Medical malpractice occurs when a doctor, other medical professional, and/or healthcare organization falls below the standard duty of care that is required of them when managing, diagnosing, or treating a patient. This lapse in care results in an injury to that patient. Additionally, a deviation from the standard duty of care that is required of all medical professionals is generally associated with an act of negligence.
Medical malpractice law is what enables an injured patient to bring a claim against a negligent medical professional. It also allows them to recover damages for the harms that were caused by the medical professional’s substandard conduct.
Whether a medical professional can be held liable for a patient’s injuries will generally depend on the facts of a specific case, as well as the various rules and requirements of medical malpractice laws that are enacted in each particular state. Under some circumstances, the standards and regulations for medical malpractice can vary between different jurisdictions within the same state.
Medical malpractice liability refers to which people or organizations should be held legally responsible for a patient’s injuries. Generally speaking, this is generally the party who breached their duty of care and was the actual cause of the patient’s injuries. However, determining exactly who was liable can be challenging due to the fact that medical malpractice liability frequently involves more than one party.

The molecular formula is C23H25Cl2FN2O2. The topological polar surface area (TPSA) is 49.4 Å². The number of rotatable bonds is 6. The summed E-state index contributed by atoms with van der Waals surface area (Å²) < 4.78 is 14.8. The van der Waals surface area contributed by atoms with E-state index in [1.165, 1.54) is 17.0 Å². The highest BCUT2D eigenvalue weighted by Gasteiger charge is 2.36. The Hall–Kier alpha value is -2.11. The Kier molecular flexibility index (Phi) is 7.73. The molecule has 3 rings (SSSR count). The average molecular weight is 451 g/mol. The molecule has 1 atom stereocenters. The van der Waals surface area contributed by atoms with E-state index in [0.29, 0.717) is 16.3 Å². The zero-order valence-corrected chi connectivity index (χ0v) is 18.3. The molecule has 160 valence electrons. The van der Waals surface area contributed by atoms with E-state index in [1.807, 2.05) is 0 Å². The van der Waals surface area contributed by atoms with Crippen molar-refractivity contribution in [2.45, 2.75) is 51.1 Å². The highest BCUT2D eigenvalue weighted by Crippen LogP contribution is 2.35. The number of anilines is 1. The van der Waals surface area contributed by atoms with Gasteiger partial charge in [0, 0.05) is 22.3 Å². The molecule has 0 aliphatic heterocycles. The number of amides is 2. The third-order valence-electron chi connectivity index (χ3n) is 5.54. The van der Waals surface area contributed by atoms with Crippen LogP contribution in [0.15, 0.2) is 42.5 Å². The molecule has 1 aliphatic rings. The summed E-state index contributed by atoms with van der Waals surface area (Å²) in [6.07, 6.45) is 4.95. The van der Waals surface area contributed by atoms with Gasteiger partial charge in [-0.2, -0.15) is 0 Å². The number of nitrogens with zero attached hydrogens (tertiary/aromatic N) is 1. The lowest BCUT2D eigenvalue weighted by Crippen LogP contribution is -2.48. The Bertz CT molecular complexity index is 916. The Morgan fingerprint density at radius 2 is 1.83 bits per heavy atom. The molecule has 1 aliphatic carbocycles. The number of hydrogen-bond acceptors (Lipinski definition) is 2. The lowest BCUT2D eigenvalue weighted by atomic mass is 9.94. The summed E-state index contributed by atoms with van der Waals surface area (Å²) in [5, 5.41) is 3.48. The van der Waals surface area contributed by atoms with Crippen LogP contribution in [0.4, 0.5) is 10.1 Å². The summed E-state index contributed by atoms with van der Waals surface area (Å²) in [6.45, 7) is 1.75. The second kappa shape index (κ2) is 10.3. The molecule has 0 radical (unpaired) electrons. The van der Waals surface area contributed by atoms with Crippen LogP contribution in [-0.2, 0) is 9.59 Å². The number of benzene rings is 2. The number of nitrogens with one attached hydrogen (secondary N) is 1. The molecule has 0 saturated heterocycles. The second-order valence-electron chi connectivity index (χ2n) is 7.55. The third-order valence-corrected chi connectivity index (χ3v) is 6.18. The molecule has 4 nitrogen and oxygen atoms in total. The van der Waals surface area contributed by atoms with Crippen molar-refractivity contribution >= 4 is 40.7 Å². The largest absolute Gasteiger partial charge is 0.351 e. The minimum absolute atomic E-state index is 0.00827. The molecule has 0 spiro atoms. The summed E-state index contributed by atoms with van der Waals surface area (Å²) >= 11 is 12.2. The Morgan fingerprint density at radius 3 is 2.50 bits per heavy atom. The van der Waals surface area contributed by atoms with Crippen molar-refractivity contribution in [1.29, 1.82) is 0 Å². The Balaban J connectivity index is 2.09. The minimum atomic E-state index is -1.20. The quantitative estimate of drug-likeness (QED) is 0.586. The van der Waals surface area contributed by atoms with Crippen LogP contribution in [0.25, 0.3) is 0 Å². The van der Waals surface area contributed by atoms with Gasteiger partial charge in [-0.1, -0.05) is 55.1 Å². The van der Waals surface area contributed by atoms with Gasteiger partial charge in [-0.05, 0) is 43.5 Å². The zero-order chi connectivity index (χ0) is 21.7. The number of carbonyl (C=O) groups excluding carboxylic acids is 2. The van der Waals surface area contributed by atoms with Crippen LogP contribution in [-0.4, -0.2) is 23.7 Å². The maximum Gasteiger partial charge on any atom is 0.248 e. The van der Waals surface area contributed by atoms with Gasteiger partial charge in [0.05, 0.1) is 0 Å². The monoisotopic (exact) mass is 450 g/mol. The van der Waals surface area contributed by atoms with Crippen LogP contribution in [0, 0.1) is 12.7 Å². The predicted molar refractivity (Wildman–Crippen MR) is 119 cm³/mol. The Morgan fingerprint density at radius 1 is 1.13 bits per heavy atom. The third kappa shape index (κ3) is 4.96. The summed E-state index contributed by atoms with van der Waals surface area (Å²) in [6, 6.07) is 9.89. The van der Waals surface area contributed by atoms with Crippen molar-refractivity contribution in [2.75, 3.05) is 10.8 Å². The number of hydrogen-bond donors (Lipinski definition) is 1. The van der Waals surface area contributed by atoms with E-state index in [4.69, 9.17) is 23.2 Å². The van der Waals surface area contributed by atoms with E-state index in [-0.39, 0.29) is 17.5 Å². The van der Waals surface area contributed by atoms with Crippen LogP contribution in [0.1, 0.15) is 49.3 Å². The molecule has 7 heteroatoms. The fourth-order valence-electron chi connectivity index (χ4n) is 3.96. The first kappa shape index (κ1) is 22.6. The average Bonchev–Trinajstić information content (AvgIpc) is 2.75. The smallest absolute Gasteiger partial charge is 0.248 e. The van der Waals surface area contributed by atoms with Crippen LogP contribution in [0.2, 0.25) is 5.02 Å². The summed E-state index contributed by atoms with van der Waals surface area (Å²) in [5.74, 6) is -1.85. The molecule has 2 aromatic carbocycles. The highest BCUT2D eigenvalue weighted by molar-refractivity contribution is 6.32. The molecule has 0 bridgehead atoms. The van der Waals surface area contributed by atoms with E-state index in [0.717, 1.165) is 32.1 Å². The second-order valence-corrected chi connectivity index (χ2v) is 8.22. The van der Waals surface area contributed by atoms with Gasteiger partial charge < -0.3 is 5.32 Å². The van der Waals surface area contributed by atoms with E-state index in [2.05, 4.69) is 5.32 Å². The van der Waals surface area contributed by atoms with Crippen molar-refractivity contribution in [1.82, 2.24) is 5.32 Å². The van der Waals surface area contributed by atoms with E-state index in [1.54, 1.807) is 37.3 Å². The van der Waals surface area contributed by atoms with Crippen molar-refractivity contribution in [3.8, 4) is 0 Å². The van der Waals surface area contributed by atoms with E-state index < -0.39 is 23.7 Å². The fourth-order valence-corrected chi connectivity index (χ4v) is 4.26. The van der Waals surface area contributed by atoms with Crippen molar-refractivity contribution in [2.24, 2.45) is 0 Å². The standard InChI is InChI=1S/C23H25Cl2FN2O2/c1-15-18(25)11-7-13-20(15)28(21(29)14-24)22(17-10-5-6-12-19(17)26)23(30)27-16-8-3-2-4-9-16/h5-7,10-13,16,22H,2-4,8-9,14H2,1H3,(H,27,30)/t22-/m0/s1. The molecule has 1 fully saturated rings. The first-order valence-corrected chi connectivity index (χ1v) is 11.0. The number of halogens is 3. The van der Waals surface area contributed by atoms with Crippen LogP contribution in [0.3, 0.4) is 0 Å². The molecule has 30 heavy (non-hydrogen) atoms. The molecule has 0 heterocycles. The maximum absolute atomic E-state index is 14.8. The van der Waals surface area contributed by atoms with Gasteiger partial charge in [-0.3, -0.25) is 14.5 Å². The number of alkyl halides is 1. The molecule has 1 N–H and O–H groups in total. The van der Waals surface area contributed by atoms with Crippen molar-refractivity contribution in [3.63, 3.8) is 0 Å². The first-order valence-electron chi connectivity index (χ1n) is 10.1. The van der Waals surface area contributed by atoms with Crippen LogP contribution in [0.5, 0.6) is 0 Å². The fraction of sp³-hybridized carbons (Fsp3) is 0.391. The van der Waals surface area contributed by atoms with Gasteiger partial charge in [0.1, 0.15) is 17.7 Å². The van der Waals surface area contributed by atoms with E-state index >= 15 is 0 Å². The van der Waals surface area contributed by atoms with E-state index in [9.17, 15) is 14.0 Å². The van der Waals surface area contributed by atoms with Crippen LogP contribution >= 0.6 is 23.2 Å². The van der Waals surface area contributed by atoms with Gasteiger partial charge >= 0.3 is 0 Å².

An example of this would be how it is possible to divide medical malpractice liability between a doctor and their nurse or other medical personnel when their combined negligent conduct led to a patient’s injury. If improper instructions were provided, or if one medical professional failed to correct the other when they were aware of a mistake, there may be a chance that both parties can be held liable for their mistakes.
Additionally, the organization itself, such as a hospital organization, can sometimes be held liable for medical malpractice. This is especially true in cases in which a medical organization’s overall policy or quality of care for patients falls below the necessary duty of care standard.
Some specific examples of parties who can be held liable for medical malpractice include, but may not be limited to:
- General practitioners;
- Gynecologists; and/or
- Clerical staff.
Some of the most common examples of medical malpractice claims include:
- Improperly diagnosing or failing to diagnose a patient;
- Prescribing the incorrect treatment or medication;
- Operating on the wrong body party, such as amputating their left leg instead of their right leg;
- Failing to follow up after a patient has received a significantly serious procedure;
- Prematurely discharging a patient before they have sufficiently recovered;
- Leaving behind medical equipment, such as instruments or sponges left inside a patient, during a surgery;
- Failing to provide information or obtain informed consent before a patient underwent anesthesia for surgery; and
- Inputting erroneous data into a patient’s medical chart, such as listing medical allergies, then causing harm to the patient.
What Is A Birth Injury? Is A Birth Injury Different From A Birth Defect?
Birth injuries, or congenital defects, refer to human errors that can be preventable and avoided. Some of the most common types of congenital defects include:
- Failing to perform or schedule an emergency cesarean section (C-section);
- Improperly pulling or twisting the infant during delivery;
- Improper use of medical tools during delivery; and
- Giving the wrong amount or type of medication.